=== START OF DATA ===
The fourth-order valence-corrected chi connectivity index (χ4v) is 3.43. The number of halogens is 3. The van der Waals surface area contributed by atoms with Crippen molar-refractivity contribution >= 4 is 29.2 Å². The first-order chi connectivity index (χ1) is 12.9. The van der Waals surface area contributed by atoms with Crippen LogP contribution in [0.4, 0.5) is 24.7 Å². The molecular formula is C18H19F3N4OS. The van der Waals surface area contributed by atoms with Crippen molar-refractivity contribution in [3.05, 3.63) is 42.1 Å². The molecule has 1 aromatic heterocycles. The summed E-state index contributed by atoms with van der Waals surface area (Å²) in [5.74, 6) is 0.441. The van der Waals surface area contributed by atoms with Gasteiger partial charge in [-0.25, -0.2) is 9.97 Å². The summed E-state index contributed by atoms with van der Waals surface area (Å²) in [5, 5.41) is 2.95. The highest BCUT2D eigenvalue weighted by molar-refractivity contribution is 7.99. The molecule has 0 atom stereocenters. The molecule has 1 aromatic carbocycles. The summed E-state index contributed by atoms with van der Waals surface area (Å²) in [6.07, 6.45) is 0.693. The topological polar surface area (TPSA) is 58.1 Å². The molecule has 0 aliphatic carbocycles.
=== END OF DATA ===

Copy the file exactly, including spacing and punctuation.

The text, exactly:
The fourth-order valence-corrected chi connectivity index (χ4v) is 3.43. The number of halogens is 3. The van der Waals surface area contributed by atoms with Crippen molar-refractivity contribution >= 4 is 29.2 Å². The first-order chi connectivity index (χ1) is 12.9. The van der Waals surface area contributed by atoms with Crippen LogP contribution in [0.4, 0.5) is 24.7 Å². The molecular formula is C18H19F3N4OS. The van der Waals surface area contributed by atoms with Crippen molar-refractivity contribution in [3.05, 3.63) is 42.1 Å². The molecule has 1 aromatic heterocycles. The summed E-state index contributed by atoms with van der Waals surface area (Å²) in [5.74, 6) is 0.441. The van der Waals surface area contributed by atoms with Gasteiger partial charge in [-0.25, -0.2) is 9.97 Å². The summed E-state index contributed by atoms with van der Waals surface area (Å²) in [5, 5.41) is 2.95. The highest BCUT2D eigenvalue weighted by molar-refractivity contribution is 7.99. The molecule has 0 atom stereocenters. The molecule has 1 aromatic carbocycles. The summed E-state index contributed by atoms with van der Waals surface area (Å²) in [6.07, 6.45) is 0.693. The topological polar surface area (TPSA) is 58.1 Å². The molecule has 0 aliphatic carbocycles.